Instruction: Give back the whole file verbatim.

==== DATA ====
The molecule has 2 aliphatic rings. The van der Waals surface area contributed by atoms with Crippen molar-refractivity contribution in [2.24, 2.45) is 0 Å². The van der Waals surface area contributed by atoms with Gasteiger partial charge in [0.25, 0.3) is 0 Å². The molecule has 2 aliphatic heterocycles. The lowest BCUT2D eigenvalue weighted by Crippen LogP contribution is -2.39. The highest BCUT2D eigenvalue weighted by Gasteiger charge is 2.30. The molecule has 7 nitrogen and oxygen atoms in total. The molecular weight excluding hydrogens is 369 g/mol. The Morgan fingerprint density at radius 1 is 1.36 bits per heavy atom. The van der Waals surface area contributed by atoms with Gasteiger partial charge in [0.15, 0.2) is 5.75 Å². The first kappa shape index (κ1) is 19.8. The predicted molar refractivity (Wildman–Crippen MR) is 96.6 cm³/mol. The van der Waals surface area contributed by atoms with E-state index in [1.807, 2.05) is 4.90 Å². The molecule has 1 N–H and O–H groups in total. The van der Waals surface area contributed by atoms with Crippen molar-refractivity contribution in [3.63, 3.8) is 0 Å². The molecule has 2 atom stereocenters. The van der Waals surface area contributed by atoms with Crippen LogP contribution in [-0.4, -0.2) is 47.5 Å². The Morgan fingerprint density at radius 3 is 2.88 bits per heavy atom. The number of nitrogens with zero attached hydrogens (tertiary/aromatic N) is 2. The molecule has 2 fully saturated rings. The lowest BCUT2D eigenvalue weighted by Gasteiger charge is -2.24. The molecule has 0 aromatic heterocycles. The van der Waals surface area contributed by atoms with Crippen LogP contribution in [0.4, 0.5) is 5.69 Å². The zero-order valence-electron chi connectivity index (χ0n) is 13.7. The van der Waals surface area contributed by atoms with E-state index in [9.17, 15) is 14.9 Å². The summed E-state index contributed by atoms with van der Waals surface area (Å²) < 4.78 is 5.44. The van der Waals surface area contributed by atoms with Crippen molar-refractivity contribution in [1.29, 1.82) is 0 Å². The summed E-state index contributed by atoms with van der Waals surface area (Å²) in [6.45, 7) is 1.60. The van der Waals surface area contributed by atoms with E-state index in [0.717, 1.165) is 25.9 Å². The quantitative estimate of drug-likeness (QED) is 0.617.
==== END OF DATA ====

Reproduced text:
The molecule has 2 aliphatic rings. The van der Waals surface area contributed by atoms with Crippen molar-refractivity contribution in [2.24, 2.45) is 0 Å². The van der Waals surface area contributed by atoms with Gasteiger partial charge in [0.25, 0.3) is 0 Å². The molecule has 2 aliphatic heterocycles. The lowest BCUT2D eigenvalue weighted by Crippen LogP contribution is -2.39. The highest BCUT2D eigenvalue weighted by Gasteiger charge is 2.30. The molecule has 7 nitrogen and oxygen atoms in total. The molecular weight excluding hydrogens is 369 g/mol. The Morgan fingerprint density at radius 1 is 1.36 bits per heavy atom. The van der Waals surface area contributed by atoms with Gasteiger partial charge in [0.15, 0.2) is 5.75 Å². The first kappa shape index (κ1) is 19.8. The predicted molar refractivity (Wildman–Crippen MR) is 96.6 cm³/mol. The van der Waals surface area contributed by atoms with E-state index in [1.807, 2.05) is 4.90 Å². The molecule has 1 N–H and O–H groups in total. The van der Waals surface area contributed by atoms with Crippen molar-refractivity contribution in [3.63, 3.8) is 0 Å². The molecule has 2 atom stereocenters. The van der Waals surface area contributed by atoms with Crippen LogP contribution in [-0.4, -0.2) is 47.5 Å². The Morgan fingerprint density at radius 3 is 2.88 bits per heavy atom. The number of nitrogens with zero attached hydrogens (tertiary/aromatic N) is 2. The molecule has 2 fully saturated rings. The lowest BCUT2D eigenvalue weighted by Gasteiger charge is -2.24. The molecule has 0 aromatic heterocycles. The van der Waals surface area contributed by atoms with Crippen LogP contribution in [0.4, 0.5) is 5.69 Å². The zero-order valence-electron chi connectivity index (χ0n) is 13.7. The van der Waals surface area contributed by atoms with E-state index in [9.17, 15) is 14.9 Å². The summed E-state index contributed by atoms with van der Waals surface area (Å²) < 4.78 is 5.44. The van der Waals surface area contributed by atoms with Crippen molar-refractivity contribution in [1.29, 1.82) is 0 Å². The summed E-state index contributed by atoms with van der Waals surface area (Å²) in [6.45, 7) is 1.60. The van der Waals surface area contributed by atoms with E-state index in [0.717, 1.165) is 25.9 Å². The quantitative estimate of drug-likeness (QED) is 0.617.